(This article belongs to the Special Issue Ironmaking and Steelmaking)
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Open AccessArticle
Influence of Al Content on the Inclusion-Microstructure Relationship in the Heat-Affected Zone of a Steel Plate with Mg Deoxidation after High-Heat-Input Welding
Metals 2018, 8(12), 1027; https://doi.org/10.3390/met8121027
Received: 21 November 2018 / Revised: 2 December 2018 / Accepted: 3 December 2018 / Published: 6 December 2018
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Abstract
The effects of Al content on inclusions, microstructures, and heat-affected zone (HAZ) toughness in a steel plate with Mg deoxidation have been investigated by using simulated high-heat-input welding and an automated feature system. The studies indicated that the main kind of oxysulfide complex [...] Read more.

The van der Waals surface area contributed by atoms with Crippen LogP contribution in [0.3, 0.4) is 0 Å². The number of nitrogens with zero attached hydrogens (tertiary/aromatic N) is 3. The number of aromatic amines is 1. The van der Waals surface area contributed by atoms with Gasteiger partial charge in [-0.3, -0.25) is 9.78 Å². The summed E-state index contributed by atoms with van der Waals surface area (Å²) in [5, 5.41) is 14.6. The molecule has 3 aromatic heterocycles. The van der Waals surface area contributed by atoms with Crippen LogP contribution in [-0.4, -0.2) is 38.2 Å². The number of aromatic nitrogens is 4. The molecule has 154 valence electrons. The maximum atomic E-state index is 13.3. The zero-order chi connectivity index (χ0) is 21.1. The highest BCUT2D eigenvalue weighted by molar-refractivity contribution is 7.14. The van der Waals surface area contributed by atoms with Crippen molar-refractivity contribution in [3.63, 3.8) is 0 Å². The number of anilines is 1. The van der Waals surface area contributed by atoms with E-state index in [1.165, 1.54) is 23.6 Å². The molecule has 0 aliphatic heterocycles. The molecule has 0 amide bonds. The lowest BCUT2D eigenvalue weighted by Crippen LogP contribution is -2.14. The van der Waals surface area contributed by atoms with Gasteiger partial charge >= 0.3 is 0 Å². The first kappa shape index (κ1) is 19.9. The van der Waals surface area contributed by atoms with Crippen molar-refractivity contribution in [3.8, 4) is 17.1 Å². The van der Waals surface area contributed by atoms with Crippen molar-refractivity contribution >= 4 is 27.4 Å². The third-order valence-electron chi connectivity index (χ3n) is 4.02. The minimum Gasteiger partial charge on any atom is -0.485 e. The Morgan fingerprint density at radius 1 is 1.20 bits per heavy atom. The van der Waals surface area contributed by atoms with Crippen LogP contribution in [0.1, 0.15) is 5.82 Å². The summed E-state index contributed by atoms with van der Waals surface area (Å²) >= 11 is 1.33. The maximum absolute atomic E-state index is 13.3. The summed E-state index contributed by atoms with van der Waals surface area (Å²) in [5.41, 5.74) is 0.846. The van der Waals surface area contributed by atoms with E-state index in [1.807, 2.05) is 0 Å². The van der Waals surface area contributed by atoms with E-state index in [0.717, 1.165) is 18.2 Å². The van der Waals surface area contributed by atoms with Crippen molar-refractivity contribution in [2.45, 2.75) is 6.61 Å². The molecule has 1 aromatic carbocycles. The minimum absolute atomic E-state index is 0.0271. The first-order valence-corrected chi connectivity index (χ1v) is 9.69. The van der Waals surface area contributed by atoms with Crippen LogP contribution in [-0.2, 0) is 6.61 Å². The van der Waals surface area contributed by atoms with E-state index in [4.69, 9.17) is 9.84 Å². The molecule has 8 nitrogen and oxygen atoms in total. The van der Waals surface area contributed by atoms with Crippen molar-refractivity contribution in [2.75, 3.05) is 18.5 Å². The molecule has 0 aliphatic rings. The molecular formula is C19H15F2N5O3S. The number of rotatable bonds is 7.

The effects of Al content on inclusions, microstructures, and heat-affected zone (HAZ) toughness in a steel plate with Mg deoxidation have been investigated by using simulated high-heat-input welding and an automated feature system. The studies indicated that the main kind of oxysulfide complex inclusions in two steels without and with Al addition were both MgO-MnS. The number densities and mean sizes of inclusions were 96.65 mm−2 and 3.47 μm, 95.03 mm−2 and 2.03 μm, respectively. The morphologies of MgO-MnS complex inclusions in steel were changed obviously with the addition of Al. When containing 0.001 wt.% Al, they consisted of a central single MgO particle and outside, the MnS phase. When containing 0.020 wt.% Al, they comprised several small MgO particles entrapped by the MnS phase. Because the former could nucleate intragranular acicular ferrites (IAFs) and the latter was non-nucleant, the main intragranular microstructures in HAZs were ductile IAFs and brittle ferrite side plates (FSPs), respectively. Therefore, HAZ toughness of the steel plate without Al addition after high-heat-input welding of 400 kJ/cm was significantly better than that of the steel plate with Al addition. Full article